Q What was the purpose for the President's senior political advisor getting involved in this issue a month later, in the middle of May?
MR. FLEISCHER: Because the Salvation Army met with him and asked him to.
Q But if it was already in the pipeline, why would there be cause to contact another White House official, more senior than the first one?
MR. FLEISCHER: It happens all the time. It happens all the time. If you think that organizations that represent causes in America stop with one White House aide, you don't understand -- and I know you do -- how organizations work. They come and they petition their government for a redress as they see fit. Sierra Club does it, the Cancer Society does it, the Salvation Army does it. AARP was here today. Welcome to America. This is the business of the American people contacting the representatives in the White House to state their claims. The White House will always review these requests. Sometimes they'll agree with these groups, sometimes they won't.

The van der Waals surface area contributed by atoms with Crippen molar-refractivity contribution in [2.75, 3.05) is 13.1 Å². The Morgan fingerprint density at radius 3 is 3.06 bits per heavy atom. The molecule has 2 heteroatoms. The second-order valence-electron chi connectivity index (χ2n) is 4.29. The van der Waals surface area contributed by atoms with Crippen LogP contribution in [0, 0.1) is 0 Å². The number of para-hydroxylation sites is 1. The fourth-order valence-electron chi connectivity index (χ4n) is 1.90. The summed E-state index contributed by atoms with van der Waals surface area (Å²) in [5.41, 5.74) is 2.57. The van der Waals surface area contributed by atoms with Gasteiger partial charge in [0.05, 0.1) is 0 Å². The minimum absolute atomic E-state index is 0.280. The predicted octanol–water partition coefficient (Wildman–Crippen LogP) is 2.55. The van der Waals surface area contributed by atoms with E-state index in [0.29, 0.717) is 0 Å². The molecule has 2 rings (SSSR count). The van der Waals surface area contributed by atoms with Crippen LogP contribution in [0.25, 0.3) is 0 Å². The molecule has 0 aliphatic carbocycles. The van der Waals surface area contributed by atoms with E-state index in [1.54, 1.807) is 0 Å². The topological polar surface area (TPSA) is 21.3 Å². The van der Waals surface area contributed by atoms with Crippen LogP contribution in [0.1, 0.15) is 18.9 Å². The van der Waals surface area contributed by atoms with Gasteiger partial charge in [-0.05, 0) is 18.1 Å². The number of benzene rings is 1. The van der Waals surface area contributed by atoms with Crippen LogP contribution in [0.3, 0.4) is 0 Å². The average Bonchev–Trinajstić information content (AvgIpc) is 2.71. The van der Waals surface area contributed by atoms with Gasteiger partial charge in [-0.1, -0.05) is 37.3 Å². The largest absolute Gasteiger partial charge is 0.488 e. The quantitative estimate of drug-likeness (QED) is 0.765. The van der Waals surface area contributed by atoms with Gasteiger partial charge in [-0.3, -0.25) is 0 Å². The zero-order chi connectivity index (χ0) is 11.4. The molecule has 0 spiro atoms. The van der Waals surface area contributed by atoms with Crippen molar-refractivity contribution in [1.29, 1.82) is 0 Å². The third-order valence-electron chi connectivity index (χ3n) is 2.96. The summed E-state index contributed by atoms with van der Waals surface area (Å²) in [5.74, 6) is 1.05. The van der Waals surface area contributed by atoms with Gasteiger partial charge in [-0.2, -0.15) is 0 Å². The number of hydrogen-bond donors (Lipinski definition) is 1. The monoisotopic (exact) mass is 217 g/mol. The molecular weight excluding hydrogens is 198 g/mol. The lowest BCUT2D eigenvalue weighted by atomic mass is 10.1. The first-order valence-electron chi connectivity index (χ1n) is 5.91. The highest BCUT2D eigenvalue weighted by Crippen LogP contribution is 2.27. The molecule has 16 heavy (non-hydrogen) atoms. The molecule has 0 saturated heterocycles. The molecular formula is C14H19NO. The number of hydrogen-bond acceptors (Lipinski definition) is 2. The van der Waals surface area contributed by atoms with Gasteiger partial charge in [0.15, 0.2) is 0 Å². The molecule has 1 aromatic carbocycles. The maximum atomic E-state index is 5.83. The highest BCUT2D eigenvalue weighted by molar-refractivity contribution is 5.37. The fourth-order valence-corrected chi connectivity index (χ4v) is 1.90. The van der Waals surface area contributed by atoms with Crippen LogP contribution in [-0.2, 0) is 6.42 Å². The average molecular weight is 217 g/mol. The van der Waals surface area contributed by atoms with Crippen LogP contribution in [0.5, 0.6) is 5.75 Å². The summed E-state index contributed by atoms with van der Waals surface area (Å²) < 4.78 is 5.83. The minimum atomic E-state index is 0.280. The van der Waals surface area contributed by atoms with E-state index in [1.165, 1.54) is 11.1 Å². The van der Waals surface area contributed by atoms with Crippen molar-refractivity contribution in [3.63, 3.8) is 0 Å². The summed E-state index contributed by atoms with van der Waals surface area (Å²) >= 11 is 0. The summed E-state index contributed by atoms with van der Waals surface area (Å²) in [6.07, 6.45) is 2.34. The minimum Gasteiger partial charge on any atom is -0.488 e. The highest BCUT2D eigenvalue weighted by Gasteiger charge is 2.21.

Q But it has the appearance of, we're not hearing what we want to hear, let's kick it up the ladder a little bit.
MR. FLEISCHER: Again, groups constantly reach out to talk to as many people in the White House as they can find. For example, today, a representative of CBS News called several officials in the White House to get comments on questions. It's not uncommon for everybody to call multiple people in the White House to try to get action.
Q Are you tracking my phone calls? (Laughter.) But if I could just follow one more time --
MR. FLEISCHER: But that's your job, and that's the right of the American people, including the press, to contact a variety of people in the White House to try to get answers to their questions.